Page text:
Merchants can easily shoot the photos themselves or even use stock images from Facebook’s Shutterstock library, whereas producing and editing a whole video would cost too much. The ad unit is now available through all of Facebook’s global ad buying interfaces, and it eventually hopes to make it available on Instagram as well.

This week Facebook started “2G Tuesdays,” when employees are asked to spend part of the day working on the kind of low-bandwidth connections typical in the developing world. As a reminder, an internal program called 2G Tuesdays prompts employees with an option that lets them simulate a creaky 2G connection for an hour—a strange experience in Menlo Park in 2015, but perfectly normal for millions of people who the company would like to feel at home in its service. Even though emerging countries operate under technological constraints, MacLean said, marketers should know that they can outpace established markets when it comes to embracing innovation. Connecting brands with these users is the goal of Facebook’s Creative Accelerator, where by “Partnering with some of the world’s top brands and agencies, we proved that beautiful creative drives real results in emerging and high-growth countries.” Facebook today highlighted its work with 7 brands through 6 agencies in 5 countries.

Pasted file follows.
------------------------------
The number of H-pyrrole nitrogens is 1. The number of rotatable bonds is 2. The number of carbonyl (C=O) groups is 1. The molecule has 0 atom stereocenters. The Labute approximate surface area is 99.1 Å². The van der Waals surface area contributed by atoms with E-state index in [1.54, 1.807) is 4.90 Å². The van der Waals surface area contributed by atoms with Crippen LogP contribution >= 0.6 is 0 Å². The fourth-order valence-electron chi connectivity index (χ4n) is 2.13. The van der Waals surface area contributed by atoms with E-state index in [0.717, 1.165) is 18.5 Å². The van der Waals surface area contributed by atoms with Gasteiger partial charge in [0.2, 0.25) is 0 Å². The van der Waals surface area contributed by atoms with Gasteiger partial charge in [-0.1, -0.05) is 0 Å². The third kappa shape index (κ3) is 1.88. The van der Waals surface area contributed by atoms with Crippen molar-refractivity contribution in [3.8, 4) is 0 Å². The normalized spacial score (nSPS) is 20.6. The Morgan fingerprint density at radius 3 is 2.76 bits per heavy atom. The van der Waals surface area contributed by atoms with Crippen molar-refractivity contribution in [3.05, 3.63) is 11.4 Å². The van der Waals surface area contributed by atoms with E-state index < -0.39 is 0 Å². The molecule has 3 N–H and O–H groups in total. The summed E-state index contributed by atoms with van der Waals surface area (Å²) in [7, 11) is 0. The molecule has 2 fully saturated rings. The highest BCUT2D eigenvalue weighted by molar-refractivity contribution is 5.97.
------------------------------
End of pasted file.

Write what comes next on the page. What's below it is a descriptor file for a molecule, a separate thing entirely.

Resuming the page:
The program originally launched in February. [Correction: The program did not launch today, but we’re getting new details.] For example, Coke used Facebook ad targeting to create campaigns just for Kenya, and used “expat targeting” to reach Kenyans abroad. Called “Slideshow,” it allows for rotating sequences of between three and seven still images, designed to provide the ability to tell a story with some visual pizzazz without clogging networks. The new developing world-focused ad initiatives increase criticism about Facebook building Internet.org just to score new users, rather than as a philanthropic effort. Facebook’s efforts in emerging economies—from its Free Basics app to the drones it’s developing to shoot Internet connectivity down by laser—are not without their controversies.

Bringing another billion people onto the Internet will be good for those individuals and the world in general—and new offerings such as Slideshows are meant to ensure that it’s also good for Facebook’s bottom line. Without the resources to shoot expensive video ads or contract agencies to target their promotions, business ownners in Facebook’s emerging markets can still produce high-quality campaigns.